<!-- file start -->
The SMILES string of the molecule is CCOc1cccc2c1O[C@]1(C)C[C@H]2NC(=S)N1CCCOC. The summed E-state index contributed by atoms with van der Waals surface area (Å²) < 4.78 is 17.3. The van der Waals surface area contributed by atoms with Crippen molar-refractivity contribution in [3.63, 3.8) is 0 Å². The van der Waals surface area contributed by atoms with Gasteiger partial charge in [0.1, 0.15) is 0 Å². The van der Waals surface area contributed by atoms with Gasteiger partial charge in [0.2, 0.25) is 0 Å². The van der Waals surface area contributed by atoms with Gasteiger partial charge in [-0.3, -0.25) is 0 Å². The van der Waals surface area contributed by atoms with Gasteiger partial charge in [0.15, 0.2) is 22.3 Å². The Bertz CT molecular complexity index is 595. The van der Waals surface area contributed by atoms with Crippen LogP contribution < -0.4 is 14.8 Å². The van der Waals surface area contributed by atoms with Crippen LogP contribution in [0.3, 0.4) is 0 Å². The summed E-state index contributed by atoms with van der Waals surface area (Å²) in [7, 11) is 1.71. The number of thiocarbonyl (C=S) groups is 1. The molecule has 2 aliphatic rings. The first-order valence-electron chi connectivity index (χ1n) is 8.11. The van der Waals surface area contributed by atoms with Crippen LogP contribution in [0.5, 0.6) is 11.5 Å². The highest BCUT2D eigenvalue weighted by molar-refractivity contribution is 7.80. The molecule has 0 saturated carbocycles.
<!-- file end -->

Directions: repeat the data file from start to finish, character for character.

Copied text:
The SMILES string of the molecule is CCOc1cccc2c1O[C@]1(C)C[C@H]2NC(=S)N1CCCOC. The summed E-state index contributed by atoms with van der Waals surface area (Å²) < 4.78 is 17.3. The van der Waals surface area contributed by atoms with Crippen molar-refractivity contribution in [3.63, 3.8) is 0 Å². The van der Waals surface area contributed by atoms with Gasteiger partial charge in [0.1, 0.15) is 0 Å². The van der Waals surface area contributed by atoms with Gasteiger partial charge in [0.2, 0.25) is 0 Å². The van der Waals surface area contributed by atoms with Gasteiger partial charge in [-0.3, -0.25) is 0 Å². The van der Waals surface area contributed by atoms with Gasteiger partial charge in [0.15, 0.2) is 22.3 Å². The Bertz CT molecular complexity index is 595. The van der Waals surface area contributed by atoms with Crippen LogP contribution < -0.4 is 14.8 Å². The van der Waals surface area contributed by atoms with Crippen LogP contribution in [0.3, 0.4) is 0 Å². The summed E-state index contributed by atoms with van der Waals surface area (Å²) in [7, 11) is 1.71. The number of thiocarbonyl (C=S) groups is 1. The molecule has 2 aliphatic rings. The first-order valence-electron chi connectivity index (χ1n) is 8.11. The van der Waals surface area contributed by atoms with Crippen LogP contribution in [0.5, 0.6) is 11.5 Å². The highest BCUT2D eigenvalue weighted by molar-refractivity contribution is 7.80. The molecule has 0 saturated carbocycles.